Five of the most active wildfires in the South

Above: Three fires were generating the smoke detected by a satellite on November 27: Rock Mountain, Camp Branch, and Pinnacle Mountain Fires.

The wildfire activity in the southern states has slowed a bit over the last few days. The day before Thanksgiving there were about 4,100 personnel assigned to fires in the area. By Saturday that number had decreased to 3,400.

The smoke generated by fires that has plagued residents for weeks has also diminished considerably. Today’s satellite photo, above, only shows three fires that are creating enough smoke to be seen from hundreds of miles overhead. These are the Rock Mountain (Georgia and North Carolina), Camp Branch (North Carolina), and Pinnacle Mountain Fires (South Carolina).

Just five fires in the Southern Geographic Area reported size increases on Saturday — a major change from recent weeks.

Rock Mountain Fire

The Rock Mountain Fire in Georgia and North Carolina grew by 2,578 acres in the last 48 hours and now has covered 20,647 acres, which is considered huge in this part of the country. It has spread to within 4 miles of Otto, NC and 4 miles of Dillard, GA. The fire was mapped Saturday by Colorado’s MultiMission Aircraft. Firefighters reported active surface spread in hardwood leaf litter in all directions, aspects and elevations on Saturday. Where it was not impacted by suppression it spread for half a mile. About 130 structures are threatened.

Camp Branch Fire

The 1,483-acre Camp Branch Fire is 9 miles west of Franklin, NC, an increase of 120 acres over the previous report. About 113 personnel are assigned to this fire which currently threatens 140 structures. On Saturday firefighters successfully conducted burnout operations on the northwest and southeast sides.

Pinnacle Mountain Fire

The Pinnacle Mountain Fire in Table Rock State Park added 217 acres Saturday to bring the total up to 9,147 acres. It is in northwest South Carolina 9 miles south of Brevard, North Carolina. The incident management team reports that 255 personnel are assigned and 1,133 structures are threatened. A burnout operation on Saturday brought the perimeter to the containment lines on the west and north sides of the fire.

map Rock Mountain, Camp Branch, and Pinnacle Mountain Fires
Map showing the perimeters of the Rock Mountain, Camp Branch, and Pinnacle Mountain Fires.


Clear Creek Fire

The Clear Creek Fire is 7 miles northwest of Marion, NC. I has burned 2,986 acres, an increase of 363 acres. About 352 structures are reported to be threatened. The fire is staffed by 489 personnel.

Mount Pleasant Fire

The Mount Pleasant Fire, 9 miles west of Buena Vista, Virginia has blackened 11,200 acres, an increase of 200. High humidity Friday night aided suppression efforts, but that was followed by strong winds on Saturday. Area road and trail closures, including part of the Appalachian Trail, are in effect. The fire has burned across the Appalachian Trail between Road 507 and Cow Camp Gap. The increase in acreage was the result of a large burnout operation on Saturday.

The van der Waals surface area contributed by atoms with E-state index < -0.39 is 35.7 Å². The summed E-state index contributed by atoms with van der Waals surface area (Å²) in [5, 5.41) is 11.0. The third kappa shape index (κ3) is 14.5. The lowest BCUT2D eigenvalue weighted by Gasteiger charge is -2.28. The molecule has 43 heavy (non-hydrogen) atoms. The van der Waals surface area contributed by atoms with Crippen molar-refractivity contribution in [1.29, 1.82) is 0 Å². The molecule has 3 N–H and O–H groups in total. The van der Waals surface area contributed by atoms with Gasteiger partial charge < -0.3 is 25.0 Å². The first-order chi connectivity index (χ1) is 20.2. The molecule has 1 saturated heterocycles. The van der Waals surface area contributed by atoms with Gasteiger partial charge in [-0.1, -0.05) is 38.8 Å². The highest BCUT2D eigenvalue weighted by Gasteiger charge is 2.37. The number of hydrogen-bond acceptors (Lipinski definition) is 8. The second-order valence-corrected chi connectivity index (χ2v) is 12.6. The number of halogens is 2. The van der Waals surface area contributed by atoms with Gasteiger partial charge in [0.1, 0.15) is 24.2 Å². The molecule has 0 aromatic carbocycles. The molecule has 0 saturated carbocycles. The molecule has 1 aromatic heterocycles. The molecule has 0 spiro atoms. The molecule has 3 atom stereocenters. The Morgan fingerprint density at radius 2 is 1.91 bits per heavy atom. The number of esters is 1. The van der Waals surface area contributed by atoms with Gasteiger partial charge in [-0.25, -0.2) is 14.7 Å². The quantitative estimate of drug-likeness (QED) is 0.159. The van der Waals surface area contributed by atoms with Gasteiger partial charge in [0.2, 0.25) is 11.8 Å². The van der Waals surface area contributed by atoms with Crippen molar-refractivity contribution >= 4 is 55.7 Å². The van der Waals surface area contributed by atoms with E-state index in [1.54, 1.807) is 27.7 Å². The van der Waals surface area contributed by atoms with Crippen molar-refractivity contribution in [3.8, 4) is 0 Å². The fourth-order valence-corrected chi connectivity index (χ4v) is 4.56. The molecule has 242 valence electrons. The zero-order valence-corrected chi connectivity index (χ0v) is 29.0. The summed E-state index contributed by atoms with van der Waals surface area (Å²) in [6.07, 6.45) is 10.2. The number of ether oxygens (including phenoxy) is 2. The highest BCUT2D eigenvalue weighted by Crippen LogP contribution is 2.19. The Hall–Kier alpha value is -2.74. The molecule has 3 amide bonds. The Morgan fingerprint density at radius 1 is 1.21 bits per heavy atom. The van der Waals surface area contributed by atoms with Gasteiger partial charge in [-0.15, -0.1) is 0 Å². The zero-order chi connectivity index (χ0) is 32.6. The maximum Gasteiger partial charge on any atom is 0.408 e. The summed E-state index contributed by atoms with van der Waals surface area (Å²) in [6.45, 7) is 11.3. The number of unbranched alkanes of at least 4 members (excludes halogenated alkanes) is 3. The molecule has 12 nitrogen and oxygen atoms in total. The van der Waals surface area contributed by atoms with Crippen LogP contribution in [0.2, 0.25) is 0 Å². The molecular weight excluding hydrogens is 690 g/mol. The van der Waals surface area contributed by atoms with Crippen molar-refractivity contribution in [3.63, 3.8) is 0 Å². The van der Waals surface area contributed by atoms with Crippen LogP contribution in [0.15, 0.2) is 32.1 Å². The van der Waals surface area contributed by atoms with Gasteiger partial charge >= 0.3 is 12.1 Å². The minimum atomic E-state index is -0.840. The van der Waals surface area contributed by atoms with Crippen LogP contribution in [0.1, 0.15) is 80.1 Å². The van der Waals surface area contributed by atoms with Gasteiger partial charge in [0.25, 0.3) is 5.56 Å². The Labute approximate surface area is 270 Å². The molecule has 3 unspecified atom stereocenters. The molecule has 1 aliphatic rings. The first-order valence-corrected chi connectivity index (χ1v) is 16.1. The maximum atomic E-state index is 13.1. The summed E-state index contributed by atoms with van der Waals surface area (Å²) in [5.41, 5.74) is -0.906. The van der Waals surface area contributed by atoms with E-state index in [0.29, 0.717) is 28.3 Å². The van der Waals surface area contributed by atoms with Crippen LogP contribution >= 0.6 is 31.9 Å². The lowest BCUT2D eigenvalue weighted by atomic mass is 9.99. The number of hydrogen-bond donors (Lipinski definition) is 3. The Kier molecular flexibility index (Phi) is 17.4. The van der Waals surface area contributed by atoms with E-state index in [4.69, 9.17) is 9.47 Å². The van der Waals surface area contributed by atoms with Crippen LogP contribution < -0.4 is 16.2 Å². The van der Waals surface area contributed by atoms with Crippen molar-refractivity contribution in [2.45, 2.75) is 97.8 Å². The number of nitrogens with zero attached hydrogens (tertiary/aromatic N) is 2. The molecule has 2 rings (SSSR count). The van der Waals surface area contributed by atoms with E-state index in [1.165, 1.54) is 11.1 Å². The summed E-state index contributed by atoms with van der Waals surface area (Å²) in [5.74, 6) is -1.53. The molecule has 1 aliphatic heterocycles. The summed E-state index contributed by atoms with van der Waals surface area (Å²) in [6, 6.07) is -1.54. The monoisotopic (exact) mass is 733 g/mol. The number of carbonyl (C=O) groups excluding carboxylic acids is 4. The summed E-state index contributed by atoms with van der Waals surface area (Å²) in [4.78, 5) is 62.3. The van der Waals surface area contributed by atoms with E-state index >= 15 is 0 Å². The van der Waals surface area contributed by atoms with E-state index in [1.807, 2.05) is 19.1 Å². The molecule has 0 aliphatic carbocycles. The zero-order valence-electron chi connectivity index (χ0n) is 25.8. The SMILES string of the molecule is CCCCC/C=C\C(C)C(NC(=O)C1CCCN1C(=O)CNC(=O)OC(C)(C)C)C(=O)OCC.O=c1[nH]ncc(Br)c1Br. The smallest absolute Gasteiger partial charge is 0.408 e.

For the latest articles at Wildfire Today about how smoke from the wildfires is affecting various locations in the South, check out the articles tagged “smoke”.

Firefighters battling two fires in central Virginia

Above: Smoke from the Eades Hollow and Mount Pleasant Fires can be seen in a satellite photo taken Wednesday afternoon, November 23, 2016.

(Originally published at 5:55 p.m. ET November 23, 2016)

Two wildfires in central Virginia were very active on Wednesday, creating smoke that drifted northeast toward Washington, DC.

The Mount Pleasant Fire has burned 4,400 acres since it started November 19 10 miles northwest of Amherst, Virginia on the George Washington and Jefferson National Forests within the Mount Pleasant National Scenic Area. Wednesday morning 122 personnel were assigned, plus engines, dozers, three aircraft, and other resources that are en route. On Tuesday the fire grew by 1,689 acres. A Type 3 Incident Management Team from the Montana Department of Natural Resources has assumed command of the fire.

Mt. Pleasant Fire
Mt. Pleasant Fire. InciWeb photo.

The Eades Hollow Fire 16 miles northeast of Amherst has blackened 922 acres, growing by 422 acres on Tuesday.

Continue reading “Firefighters battling two fires in central Virginia”

Wildfire smoke decreases in Southeastern U.S. on Sunday, increases on Monday

Above: Satellite photo from Sunday afternoon, November 20, showing plumes of smoke.  

The amount of smoke created by wildfires in the southeastern United States decreased on Sunday. In satellite photos from last week smoke could be seen that covered large portions of South Carolina, Georgia, and North Carolina. However as you can see in the photo below, the smoke increased on Monday.

The amount and location of the smoke varies depending on the wind direction and the fire activity. It is difficult to predict more than a day in advance the quantity and location of smoke.

wildfire smoke map
Satellite photo from November 21 showing wildfire smoke. NASA

Below are maps predicting air quality information and the location of smoke for today, November 21.